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I am having a hard time finding the link, but it was posted on this forum within the last year. Now that I think about it, the switching from FF 5w20 to 5w30 was not a TSB, but actually printed in the European owners manual, and someone here posted a link to a pdf copy of the manual. On another note, after 1000 miles on GC, it appears to be working even better! Engine has become even quieter, and I somehow managed to get 18mpg this weekend on a trip to Lake Tahoe. I have never ever (in 50k miles of 20wt synthetic oil) seen more than 17mpg over a full tank, and usually get closer to 14mpg. Doesn't make sense that I can get better mileage with a thicker oil, unless there just happens to be alot less friction (which I find hard to believe).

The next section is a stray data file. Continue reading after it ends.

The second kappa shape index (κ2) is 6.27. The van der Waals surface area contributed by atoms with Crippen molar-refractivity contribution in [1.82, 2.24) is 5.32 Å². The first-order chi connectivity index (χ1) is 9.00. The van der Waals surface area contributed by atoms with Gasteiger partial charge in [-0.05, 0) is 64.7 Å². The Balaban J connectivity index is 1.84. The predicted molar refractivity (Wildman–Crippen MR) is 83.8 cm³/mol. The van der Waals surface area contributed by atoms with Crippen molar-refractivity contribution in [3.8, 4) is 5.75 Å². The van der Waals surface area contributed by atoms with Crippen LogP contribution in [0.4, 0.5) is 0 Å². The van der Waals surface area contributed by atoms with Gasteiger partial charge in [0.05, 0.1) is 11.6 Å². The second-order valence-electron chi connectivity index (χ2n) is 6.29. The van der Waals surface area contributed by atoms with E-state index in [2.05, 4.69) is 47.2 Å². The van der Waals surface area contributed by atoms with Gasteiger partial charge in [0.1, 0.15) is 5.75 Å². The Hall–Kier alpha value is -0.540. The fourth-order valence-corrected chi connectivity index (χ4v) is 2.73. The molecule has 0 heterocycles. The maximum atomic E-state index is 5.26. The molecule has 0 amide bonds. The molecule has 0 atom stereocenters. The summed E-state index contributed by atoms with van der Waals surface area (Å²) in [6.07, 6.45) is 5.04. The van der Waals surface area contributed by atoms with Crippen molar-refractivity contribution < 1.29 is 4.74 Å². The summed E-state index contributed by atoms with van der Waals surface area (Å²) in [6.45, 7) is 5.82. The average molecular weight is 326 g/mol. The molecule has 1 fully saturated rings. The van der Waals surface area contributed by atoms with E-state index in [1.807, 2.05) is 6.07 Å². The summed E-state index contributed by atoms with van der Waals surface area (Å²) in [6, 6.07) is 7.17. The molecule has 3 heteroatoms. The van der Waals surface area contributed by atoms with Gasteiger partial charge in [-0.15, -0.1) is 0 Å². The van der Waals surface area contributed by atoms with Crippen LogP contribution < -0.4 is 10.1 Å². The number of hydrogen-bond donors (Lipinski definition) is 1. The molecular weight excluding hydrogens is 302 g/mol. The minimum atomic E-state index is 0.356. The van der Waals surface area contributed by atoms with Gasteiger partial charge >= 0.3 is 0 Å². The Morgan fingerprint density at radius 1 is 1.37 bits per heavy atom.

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It is also possible the increased MPG is coming from the engine being broken in. It took almost 8000 miles for dads new Jeep to start getting better mpg. I think the oil difference stated in the OM is an availability issue, in other parts of the world. I spoke with a buddy of mine over the weekend who is a SM at a Jeep dealership. He searched their data base for me, there is no TSB about the oil that you've mentioned (that he could find). However he said it is common in other parts of the world to run different grades of oil because of availability. The engines are doing well on the 20 grade oils. He's been investigating the 20 grade oils for me for a while now. He also mentioned that there are some people who come into the service dept asking for oils not spec'd. He explained thinner oils are used for better mpg and, it has to do with piston and ring clearances than anything else. The engines are "tighter" in those areas then in some of the older engines, and the oil spec'd works well with the tighter engines. HOWEVER a 30 won't hurt the engine in his opinion. BTW the thick vs thin debate has been beaten to death here. I'm not looking to restart it, just sharing what I've heard. If you're getting better results with 0W30 GC use it, just be sure if you have an issue that is oil related dump it and fill with a Chrysler approved 5W20. AD